FIG. 5 shows the RIMs in more detail. The TCM is the module that controls the RIMs. The core of this module is a commercially available Pentium-based computer in either a desktop or 19″ rack mounted configuration running a Windows operating system. The TCM operator uses the Tower Sensor System (TSS), a custom designed computer program, to command the thermal imager(s) to preprogrammed positions on the range and adjust the thermal imager's control settings. Although the module can control multiple RIMs, it can only control one RIM at a time. Therefore the TCMs output video automatically switches between the multiple RIMs to display the video imagery of the RIM being controlled. Other components of the TCM include a multi-channel fiber optic component and power supply. The fiber optic equipment sends and receives command and control information from one or more RIMs. The power supply provides the necessary power to all of the TCM components.

The TSS software package is a custom designed program that resides in the TCM. Its purpose is to control a RIM and work in coordination with the RETS. Prior to a training exercise a set of target scenarios is developed that meets Army training requirements. These scenarios identify which targets a training crew will engage during their exercise. Operators can manually input these scenarios into the RETS and then execute the target sequence upon command. Similarly operators can manually input these scenarios into the TSS program. When a training crew executes a target scenario, a set of buttons representing the targets is displayed on the computer monitor.

The TSS operator can use either a joystick or mouse to select the target button he wants to view. The RIM (if there are more than one), which corresponds to the respective target, will slew to the preprogrammed location on the range and adjust the thermal imager to preprogrammed settings to create a clear image. The advantage of the TSS to previously employed imaging systems is the fact that it is computer controlled and programmable. In the past an operator would manually slew the imager to positions on the range. Often times the operator would hone in on the target after the tank has engaged it, thereby missing the point of impact of the munitions. If he were fortunate to locate the target in time, he would then have to manually change the imager's control settings (i.e. field-of-view, focus, polarity, brightness, and contrast, etc.) to optimize the picture quality. With the TSS the entire target positions on the range and their respective optimum thermal imager settings are preset. The operator's graphical user interface (GUI) presents him with only the targets assigned to the target scenario so he is not overburdened with too many target options. He can quickly switch between the possible targets and be confident that the imager is accurately slewing to the targets and displaying clear images. If the program is controlling multiple RIMs, it switches the TCM video output to the RIM being controlled.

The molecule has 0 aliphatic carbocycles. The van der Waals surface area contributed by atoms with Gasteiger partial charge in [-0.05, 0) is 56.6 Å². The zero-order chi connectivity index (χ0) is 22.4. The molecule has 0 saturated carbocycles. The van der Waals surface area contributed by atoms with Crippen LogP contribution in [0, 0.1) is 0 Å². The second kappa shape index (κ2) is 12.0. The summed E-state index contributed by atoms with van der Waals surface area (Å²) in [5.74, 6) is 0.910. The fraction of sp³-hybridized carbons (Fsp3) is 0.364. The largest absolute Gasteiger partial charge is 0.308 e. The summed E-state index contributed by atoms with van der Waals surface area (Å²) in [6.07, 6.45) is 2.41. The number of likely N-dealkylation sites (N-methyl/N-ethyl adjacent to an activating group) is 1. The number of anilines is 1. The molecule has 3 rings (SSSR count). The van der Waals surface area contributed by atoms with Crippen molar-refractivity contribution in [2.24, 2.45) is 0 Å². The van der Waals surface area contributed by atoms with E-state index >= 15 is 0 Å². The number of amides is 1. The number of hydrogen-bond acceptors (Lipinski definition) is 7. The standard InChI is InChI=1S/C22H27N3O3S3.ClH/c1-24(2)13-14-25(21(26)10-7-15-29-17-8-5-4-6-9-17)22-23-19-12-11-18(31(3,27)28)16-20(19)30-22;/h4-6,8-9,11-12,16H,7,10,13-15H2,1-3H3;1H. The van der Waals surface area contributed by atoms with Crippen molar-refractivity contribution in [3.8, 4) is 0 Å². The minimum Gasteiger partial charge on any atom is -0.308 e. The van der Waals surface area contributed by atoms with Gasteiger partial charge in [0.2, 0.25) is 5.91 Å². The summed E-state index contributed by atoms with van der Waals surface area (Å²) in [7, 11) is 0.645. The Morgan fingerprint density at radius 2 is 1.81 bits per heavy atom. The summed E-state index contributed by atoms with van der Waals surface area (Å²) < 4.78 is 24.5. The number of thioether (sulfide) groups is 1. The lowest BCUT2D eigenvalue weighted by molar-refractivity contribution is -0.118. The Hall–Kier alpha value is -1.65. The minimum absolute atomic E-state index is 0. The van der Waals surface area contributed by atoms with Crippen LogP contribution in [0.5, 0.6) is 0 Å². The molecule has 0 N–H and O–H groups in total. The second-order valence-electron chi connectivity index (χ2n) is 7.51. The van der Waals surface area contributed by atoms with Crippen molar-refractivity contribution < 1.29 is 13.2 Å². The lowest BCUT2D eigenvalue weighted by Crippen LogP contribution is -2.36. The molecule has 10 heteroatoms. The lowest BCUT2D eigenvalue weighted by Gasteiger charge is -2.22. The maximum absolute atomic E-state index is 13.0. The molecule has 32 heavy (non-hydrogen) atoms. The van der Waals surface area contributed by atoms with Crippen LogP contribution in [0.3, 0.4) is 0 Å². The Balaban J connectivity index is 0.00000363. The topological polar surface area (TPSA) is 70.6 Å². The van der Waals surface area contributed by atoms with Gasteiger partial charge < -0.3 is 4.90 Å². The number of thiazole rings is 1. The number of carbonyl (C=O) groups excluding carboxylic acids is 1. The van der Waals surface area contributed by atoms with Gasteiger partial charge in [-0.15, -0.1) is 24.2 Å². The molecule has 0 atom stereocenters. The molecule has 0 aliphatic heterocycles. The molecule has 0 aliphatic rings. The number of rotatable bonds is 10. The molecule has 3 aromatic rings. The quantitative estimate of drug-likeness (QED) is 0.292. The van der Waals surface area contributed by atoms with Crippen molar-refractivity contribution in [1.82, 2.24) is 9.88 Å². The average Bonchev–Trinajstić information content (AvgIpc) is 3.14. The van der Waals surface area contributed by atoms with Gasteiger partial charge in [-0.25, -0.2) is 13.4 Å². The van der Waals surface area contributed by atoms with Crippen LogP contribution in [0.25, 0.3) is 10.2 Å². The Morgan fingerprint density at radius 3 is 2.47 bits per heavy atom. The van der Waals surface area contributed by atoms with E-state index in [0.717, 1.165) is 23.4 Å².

As stated previously, the RIM encompasses a high-performance thermal imager, high-accuracy pan/tilt unit, and Interface Unit (IU). The thermal imager and pan/tilt unit are commercially available components. They are designed to withstand the rigors of the Army's diverse environmental conditions. They accept command data via a RS-242/422 protocol. The IU is the power distribution and command/control interface between the TCM and RIM.

The RIM achieves its flexible connectivity to the TCM via a fiber optic link. The fiber optic connection is the only consideration in determining the distance limitation between the RIM and TCM. The only inputs to the RIM are local power (110/220 VAC or 12-24 VDC) and the fiber optic connection from the TCM. Power to the RIM can be controlled remotely from the TCM.

FIG. 6 shows how the TCM and the VRFS inputs are fed to the training crew evaluators. From the VRFS, the inputs are sent through an RF splitter to two receiver channels that, in turn, feed into one of two quad splitters. The TCM input is fed, along with the VRFS input, through the one of two of the quad splitters to a video distribution amp. Ultimately, the collective signals are sent to the training crew evaluator's monitors and audio equipment for evaluation.